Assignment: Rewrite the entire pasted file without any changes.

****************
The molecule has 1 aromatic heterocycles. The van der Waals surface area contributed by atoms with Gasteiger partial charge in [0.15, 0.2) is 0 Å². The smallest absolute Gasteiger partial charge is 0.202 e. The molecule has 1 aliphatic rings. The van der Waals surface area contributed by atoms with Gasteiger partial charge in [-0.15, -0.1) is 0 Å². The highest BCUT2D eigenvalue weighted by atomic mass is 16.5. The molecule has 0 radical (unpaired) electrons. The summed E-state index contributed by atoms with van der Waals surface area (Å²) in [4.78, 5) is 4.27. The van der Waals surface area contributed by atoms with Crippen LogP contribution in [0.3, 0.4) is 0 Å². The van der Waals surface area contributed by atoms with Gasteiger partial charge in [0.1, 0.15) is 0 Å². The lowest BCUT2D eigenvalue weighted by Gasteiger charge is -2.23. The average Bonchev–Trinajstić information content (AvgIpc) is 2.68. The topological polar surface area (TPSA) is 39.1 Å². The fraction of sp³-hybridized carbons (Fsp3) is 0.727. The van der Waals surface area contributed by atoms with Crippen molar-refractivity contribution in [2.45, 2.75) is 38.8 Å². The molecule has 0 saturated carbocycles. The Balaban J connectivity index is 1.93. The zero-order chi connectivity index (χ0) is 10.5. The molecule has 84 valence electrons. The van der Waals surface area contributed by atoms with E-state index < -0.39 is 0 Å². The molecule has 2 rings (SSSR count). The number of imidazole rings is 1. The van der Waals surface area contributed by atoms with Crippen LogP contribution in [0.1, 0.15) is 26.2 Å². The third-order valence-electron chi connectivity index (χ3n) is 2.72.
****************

The molecule has 1 aromatic heterocycles. The van der Waals surface area contributed by atoms with Gasteiger partial charge in [0.15, 0.2) is 0 Å². The smallest absolute Gasteiger partial charge is 0.202 e. The molecule has 1 aliphatic rings. The van der Waals surface area contributed by atoms with Gasteiger partial charge in [-0.15, -0.1) is 0 Å². The highest BCUT2D eigenvalue weighted by atomic mass is 16.5. The molecule has 0 radical (unpaired) electrons. The summed E-state index contributed by atoms with van der Waals surface area (Å²) in [4.78, 5) is 4.27. The van der Waals surface area contributed by atoms with Crippen LogP contribution in [0.3, 0.4) is 0 Å². The van der Waals surface area contributed by atoms with Gasteiger partial charge in [0.1, 0.15) is 0 Å². The lowest BCUT2D eigenvalue weighted by Gasteiger charge is -2.23. The average Bonchev–Trinajstić information content (AvgIpc) is 2.68. The topological polar surface area (TPSA) is 39.1 Å². The fraction of sp³-hybridized carbons (Fsp3) is 0.727. The van der Waals surface area contributed by atoms with Crippen molar-refractivity contribution in [2.45, 2.75) is 38.8 Å². The molecule has 0 saturated carbocycles. The Balaban J connectivity index is 1.93. The zero-order chi connectivity index (χ0) is 10.5. The molecule has 84 valence electrons. The van der Waals surface area contributed by atoms with E-state index < -0.39 is 0 Å². The molecule has 2 rings (SSSR count). The number of imidazole rings is 1. The van der Waals surface area contributed by atoms with Crippen LogP contribution in [0.1, 0.15) is 26.2 Å². The third-order valence-electron chi connectivity index (χ3n) is 2.72.